” The Webb team has currently used an asteroid within our solar system to run engineering tests of the moving target (MT) ability. The engineering group evaluated this capability on a small asteroid in the Main Belt: 6481 Tenzing, called after Tenzing Norgay, the well-known Tibetan mountain guide who was one of the very first people to reach the top of Mount Everest.
Uranus is revealed within the field of view for MIRI spectroscopy. Credit: Keck image and information of Uranus courtesy L. Sromovsky, Leigh Fletcher
” My function with Webb as an Interdisciplinary Scientist implies that my program uses all of the abilities of this forefront telescope! We require all of them to truly understand the solar system (and the universe!).
” Our solar system has much more secrets than my team had time to resolve. Our programs will observe items throughout the solar system: We will image the giant planets and Saturns rings; explore many Kuiper Belt Objects; analyze the atmosphere of Mars; execute detailed research studies of Titan; and a lot more! There are also other teams preparing observations; in its first year, 7% of Webbs time will be concentrated on items within our planetary system.
” One amazing and tough program we plan to do is observe ocean worlds. Theres proof from the Hubble Space Telescope that Jupiters moon Europa has sporadic plumes of water-rich product. We prepare to take high-resolution imagery of Europa to study its surface area and search for plume activity and active geologic processes. If we locate a plume, we will utilize Webbs spectroscopy to analyze the plumes structure.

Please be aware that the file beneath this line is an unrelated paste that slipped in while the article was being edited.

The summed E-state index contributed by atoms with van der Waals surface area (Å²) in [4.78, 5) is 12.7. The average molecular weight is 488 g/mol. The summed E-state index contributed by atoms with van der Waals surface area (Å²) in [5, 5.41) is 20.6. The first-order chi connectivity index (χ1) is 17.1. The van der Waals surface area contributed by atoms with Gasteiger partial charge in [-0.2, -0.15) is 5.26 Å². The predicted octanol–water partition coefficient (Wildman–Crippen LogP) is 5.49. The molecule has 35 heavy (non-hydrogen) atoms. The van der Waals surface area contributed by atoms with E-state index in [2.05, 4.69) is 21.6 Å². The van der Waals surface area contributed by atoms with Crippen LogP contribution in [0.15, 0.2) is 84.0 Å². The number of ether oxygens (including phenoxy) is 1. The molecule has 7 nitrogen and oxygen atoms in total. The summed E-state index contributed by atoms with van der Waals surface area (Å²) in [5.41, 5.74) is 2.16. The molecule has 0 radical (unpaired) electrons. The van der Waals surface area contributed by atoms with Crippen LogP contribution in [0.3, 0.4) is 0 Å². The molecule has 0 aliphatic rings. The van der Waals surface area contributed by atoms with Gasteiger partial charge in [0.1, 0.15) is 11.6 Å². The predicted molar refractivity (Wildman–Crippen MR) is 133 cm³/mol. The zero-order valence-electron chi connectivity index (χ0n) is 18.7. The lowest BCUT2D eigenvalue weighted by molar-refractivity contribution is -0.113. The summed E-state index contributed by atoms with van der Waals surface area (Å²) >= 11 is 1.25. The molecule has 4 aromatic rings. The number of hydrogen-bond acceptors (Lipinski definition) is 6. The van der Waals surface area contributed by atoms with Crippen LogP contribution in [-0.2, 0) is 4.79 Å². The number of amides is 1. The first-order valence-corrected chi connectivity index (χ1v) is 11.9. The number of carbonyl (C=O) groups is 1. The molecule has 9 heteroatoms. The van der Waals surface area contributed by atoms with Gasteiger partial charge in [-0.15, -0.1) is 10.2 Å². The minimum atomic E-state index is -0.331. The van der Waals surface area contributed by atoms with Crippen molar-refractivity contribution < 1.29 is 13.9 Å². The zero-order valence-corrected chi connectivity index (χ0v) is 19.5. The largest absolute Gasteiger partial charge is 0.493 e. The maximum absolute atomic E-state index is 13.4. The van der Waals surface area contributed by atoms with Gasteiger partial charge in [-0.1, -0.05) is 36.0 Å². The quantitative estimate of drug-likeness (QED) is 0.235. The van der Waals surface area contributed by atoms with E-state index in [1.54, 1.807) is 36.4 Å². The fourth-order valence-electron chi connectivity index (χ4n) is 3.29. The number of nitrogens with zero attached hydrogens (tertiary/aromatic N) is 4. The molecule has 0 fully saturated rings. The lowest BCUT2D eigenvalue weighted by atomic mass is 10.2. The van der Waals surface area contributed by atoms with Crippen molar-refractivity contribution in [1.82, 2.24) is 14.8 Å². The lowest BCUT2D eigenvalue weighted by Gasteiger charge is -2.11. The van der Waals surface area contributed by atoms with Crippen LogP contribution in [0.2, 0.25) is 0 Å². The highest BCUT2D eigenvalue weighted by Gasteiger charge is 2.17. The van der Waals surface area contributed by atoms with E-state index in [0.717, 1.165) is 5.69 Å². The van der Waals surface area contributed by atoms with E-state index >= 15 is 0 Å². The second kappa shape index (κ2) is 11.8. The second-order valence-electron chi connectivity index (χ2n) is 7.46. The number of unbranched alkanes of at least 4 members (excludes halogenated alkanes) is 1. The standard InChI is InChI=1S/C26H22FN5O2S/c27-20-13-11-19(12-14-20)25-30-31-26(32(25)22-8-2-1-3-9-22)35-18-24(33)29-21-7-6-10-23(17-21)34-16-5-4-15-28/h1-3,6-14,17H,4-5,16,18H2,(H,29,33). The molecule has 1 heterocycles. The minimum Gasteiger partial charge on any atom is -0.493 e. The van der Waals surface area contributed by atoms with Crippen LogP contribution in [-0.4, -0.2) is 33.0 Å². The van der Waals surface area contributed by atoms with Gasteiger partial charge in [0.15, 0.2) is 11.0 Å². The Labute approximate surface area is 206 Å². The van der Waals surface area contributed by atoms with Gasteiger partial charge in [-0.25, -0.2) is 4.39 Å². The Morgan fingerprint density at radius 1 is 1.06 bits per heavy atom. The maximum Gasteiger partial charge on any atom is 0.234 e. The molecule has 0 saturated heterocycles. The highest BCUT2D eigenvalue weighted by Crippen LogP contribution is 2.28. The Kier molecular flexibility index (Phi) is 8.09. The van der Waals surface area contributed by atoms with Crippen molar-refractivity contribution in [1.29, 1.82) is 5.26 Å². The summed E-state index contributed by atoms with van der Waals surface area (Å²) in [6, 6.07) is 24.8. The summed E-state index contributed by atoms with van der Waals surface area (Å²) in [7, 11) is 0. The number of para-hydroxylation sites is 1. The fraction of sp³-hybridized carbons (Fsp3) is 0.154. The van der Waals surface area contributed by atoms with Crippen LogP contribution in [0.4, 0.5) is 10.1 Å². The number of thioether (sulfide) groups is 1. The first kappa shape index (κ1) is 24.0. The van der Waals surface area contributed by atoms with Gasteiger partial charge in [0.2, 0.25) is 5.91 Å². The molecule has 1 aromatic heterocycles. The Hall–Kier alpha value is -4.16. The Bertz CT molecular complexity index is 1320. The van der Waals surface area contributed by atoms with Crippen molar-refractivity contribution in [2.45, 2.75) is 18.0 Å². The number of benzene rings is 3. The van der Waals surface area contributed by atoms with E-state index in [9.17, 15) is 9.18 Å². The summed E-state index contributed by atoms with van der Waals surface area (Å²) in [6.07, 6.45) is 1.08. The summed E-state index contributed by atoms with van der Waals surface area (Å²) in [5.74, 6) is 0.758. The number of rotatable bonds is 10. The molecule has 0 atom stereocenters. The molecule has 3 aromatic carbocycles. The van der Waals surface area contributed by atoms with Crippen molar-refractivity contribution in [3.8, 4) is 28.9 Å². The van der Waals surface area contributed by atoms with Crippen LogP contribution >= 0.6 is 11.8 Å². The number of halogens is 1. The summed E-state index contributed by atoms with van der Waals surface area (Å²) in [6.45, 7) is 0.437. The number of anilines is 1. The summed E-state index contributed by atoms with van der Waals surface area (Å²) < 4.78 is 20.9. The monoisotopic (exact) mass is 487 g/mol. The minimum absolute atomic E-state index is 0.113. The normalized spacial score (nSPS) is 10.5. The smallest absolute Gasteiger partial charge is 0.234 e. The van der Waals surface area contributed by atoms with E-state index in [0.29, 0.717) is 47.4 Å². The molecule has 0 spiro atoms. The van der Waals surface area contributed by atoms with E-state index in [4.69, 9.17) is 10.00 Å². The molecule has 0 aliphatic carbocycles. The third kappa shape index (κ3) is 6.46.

Simulated spectroscopy arises from the plumes of Europa. This is an example of the data the Webb telescope might return that might recognize the composition of subsurface ocean of this moon. Credit: NASA-GSFC/SVS, Hubble Space Telescope, Stefanie Milam, Geronimo Villanueva
” I have a soft spot in my heart for Uranus and Neptune. Indeed, it was the lack of a mission to these really far-off worlds that got me associated with Webb so numerous decades ago. The Uranus group wants to definitively connect the chemistry and characteristics of the upper atmosphere (detectable with Webb) to the deeper atmosphere that we have actually been studying with other facilities over many decades. Ive spent the previous 30 years using the most significant and finest telescopes humanity has ever built to study these ice giants, and we will now add Webb to that list.
” We have been preparing for Webb observations for over twenty years, which has gone into overdrive now that we are released, released, and focused! Ill note that nearly all of my groups planetary system data will be freely readily available to the broad planetary science neighborhood instantly. I made that option to allow more science discoveries with Webb in future proposals.
” I am gratified to have been able to work with the group for all this time, and I specifically desire to offer a shout out to the thousands of people who collectively have enabled this incredible facility for the astrophysics and planetary neighborhoods. Thank you! Advertisement astra!”
— Heidi Hammel, vice president for science, Association of Universities for Research in Astronomy (AURA).